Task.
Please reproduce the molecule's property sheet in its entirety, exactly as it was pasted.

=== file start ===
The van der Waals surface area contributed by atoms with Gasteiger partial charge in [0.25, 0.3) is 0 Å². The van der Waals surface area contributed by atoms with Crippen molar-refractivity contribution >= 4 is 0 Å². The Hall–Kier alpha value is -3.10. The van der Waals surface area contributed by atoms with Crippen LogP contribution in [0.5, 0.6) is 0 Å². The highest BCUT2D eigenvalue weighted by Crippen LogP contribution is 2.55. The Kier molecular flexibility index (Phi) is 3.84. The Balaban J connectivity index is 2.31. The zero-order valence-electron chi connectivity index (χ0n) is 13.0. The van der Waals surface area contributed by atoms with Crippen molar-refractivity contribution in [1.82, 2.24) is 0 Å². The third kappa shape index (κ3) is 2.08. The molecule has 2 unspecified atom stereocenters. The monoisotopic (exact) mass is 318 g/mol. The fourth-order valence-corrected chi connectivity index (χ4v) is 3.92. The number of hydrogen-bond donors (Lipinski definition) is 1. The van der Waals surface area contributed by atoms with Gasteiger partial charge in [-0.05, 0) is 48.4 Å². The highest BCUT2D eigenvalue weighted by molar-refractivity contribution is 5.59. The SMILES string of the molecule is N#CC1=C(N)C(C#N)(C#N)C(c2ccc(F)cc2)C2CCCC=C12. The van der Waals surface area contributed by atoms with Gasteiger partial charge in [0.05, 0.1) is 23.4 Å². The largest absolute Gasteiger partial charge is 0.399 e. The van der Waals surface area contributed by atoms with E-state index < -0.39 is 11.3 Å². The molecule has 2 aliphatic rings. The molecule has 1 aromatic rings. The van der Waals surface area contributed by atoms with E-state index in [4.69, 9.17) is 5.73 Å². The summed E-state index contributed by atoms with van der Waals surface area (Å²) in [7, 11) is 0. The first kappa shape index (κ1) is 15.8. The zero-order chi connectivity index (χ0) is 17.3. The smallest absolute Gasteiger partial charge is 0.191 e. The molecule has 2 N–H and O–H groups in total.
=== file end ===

The van der Waals surface area contributed by atoms with Gasteiger partial charge in [0.25, 0.3) is 0 Å². The van der Waals surface area contributed by atoms with Crippen molar-refractivity contribution >= 4 is 0 Å². The Hall–Kier alpha value is -3.10. The van der Waals surface area contributed by atoms with Crippen LogP contribution in [0.5, 0.6) is 0 Å². The highest BCUT2D eigenvalue weighted by Crippen LogP contribution is 2.55. The Kier molecular flexibility index (Phi) is 3.84. The Balaban J connectivity index is 2.31. The zero-order valence-electron chi connectivity index (χ0n) is 13.0. The van der Waals surface area contributed by atoms with Crippen molar-refractivity contribution in [1.82, 2.24) is 0 Å². The third kappa shape index (κ3) is 2.08. The molecule has 2 unspecified atom stereocenters. The monoisotopic (exact) mass is 318 g/mol. The fourth-order valence-corrected chi connectivity index (χ4v) is 3.92. The number of hydrogen-bond donors (Lipinski definition) is 1. The van der Waals surface area contributed by atoms with Gasteiger partial charge in [-0.05, 0) is 48.4 Å². The highest BCUT2D eigenvalue weighted by molar-refractivity contribution is 5.59. The SMILES string of the molecule is N#CC1=C(N)C(C#N)(C#N)C(c2ccc(F)cc2)C2CCCC=C12. The van der Waals surface area contributed by atoms with Gasteiger partial charge in [0.05, 0.1) is 23.4 Å². The largest absolute Gasteiger partial charge is 0.399 e. The van der Waals surface area contributed by atoms with E-state index < -0.39 is 11.3 Å². The molecule has 2 aliphatic rings. The molecule has 1 aromatic rings. The van der Waals surface area contributed by atoms with E-state index in [4.69, 9.17) is 5.73 Å². The summed E-state index contributed by atoms with van der Waals surface area (Å²) in [7, 11) is 0. The first kappa shape index (κ1) is 15.8. The zero-order chi connectivity index (χ0) is 17.3. The smallest absolute Gasteiger partial charge is 0.191 e. The molecule has 2 N–H and O–H groups in total.